Whereas the majority of the Directive is aimed at companies operating within the EU, Articles 25 and 26 concern the transfer of personal data outside of the EU. At the time the Directive was being drafted, the Commission was concerned that European companies could circumvent the Directive by transferring personal information on their customers outside of Europe. The Directive could also give an advantage to non-EU companies in the provision of data processing services, such as the mining of customer data for marketing purposes, as non-EU companies were not subject to the Directive’s requirements. Article 25 of the Directive addresses this concern. It prohibits the transfer of personal information collected in the EU to countries without “adequate” data protection laws. If the EU finds that a third country does not ensure adequate protection, member states are required to take those measures necessary to prevent any transfer of personal data to the country in question.26

Article 26 lists some exceptions to the Article 25 adequacy requirement. For example, it allows data transfers to non-EU states if the individual has given his or her “unambiguous consent.” Transfers are also possible if the company has implemented “appropriate”

24 See discussion in Newman (2003).25 The next two paragraphs draw extensively on the analysis of the Directive by Shaffer (2002), pp. 28-9.26 Swire and Litan (1998), pp. 31-2.



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safeguards in the form of approved contractual provisions between the customer and the company (also known as the “model contract” provisions).27

The legislation set a 1998 deadline for member states to integrate the Directive in their national laws. But 11 of the 15 EU members missed that deadline, and as of fall 2002, two member states – France and Ireland – still had not yet adopted legislation to implement the Directive, and the Commission began enforcement proceedings against them.28 Nonetheless, the Commission recognizes that France and Ireland already have in place national laws that for the most part conform with the Directive, although these laws need to be amended to address questions of transborder data flows and other specific aspects of the Directive.29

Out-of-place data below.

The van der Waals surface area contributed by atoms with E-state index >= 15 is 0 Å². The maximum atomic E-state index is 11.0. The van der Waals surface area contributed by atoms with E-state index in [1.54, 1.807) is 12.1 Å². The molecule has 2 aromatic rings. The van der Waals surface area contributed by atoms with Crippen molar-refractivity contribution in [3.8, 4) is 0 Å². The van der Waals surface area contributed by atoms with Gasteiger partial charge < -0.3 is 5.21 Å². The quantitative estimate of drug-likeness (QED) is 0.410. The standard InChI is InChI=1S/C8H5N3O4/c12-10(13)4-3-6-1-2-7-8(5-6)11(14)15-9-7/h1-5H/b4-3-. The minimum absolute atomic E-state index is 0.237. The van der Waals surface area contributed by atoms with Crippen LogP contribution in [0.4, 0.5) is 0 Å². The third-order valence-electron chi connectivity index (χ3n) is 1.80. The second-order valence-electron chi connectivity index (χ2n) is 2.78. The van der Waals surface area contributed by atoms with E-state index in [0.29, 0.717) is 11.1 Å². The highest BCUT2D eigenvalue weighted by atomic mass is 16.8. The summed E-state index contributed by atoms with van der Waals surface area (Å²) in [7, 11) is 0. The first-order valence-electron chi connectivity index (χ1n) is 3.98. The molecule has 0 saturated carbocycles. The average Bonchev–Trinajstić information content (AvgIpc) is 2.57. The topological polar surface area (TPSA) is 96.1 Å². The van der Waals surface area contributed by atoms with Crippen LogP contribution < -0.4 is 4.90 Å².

The protection of personal information in Europe is further stressed in the Charter of Fundamental Rights, signed in December 2000 by the European Parliament, the Council, and the Commission. Articles 7-8 of the Charter reaffirm privacy as a basic human right. Article 7 states that, “Everyone has the right to respect for his or her private and family life, home and communications.” Article 8 states that, “Everyone has the right to the protection of personal data concerning him or her,” and that, “Compliance with these rules shall be subject to control of an independent authority.”30

US Regulatory Framework

The US regulation of data privacy is fundamentally different from that of the EU, in that there is no single, comprehensive privacy law, nor does there exist a single government agency charged with administering privacy law.31 Many of the original privacy laws in the US were aimed at regulating governmental use of personal information, as opposed to use by the private sector. For example, the Privacy Act of 1974 stipulates that personal information cannot be shared between governmental agencies. And the Freedom of Information Act allows citizens to learn what information the government has collected on them.32 Private use of personal information, by contrast, was largely unregulated.

More recently the national government has started to regulate private sector use of personal information in those sectors deemed to handle the most sensitive information. Among these sectors more heavily regulated include health care, with the Health Insurance Portability and Accountability (HIPPA) Act of 1996, and financial services, with the Financial Modernization Act of 1999 (also known as the Gramm-Leach-Bliley Act). There are also more stringent regulations on the use of personal information on children, particularly that collected over the Internet. The Children’s Online Privacy Protection Act (COPPA) of 2000 strictly controls the information that can be collected over the Internet from children under the age of 13.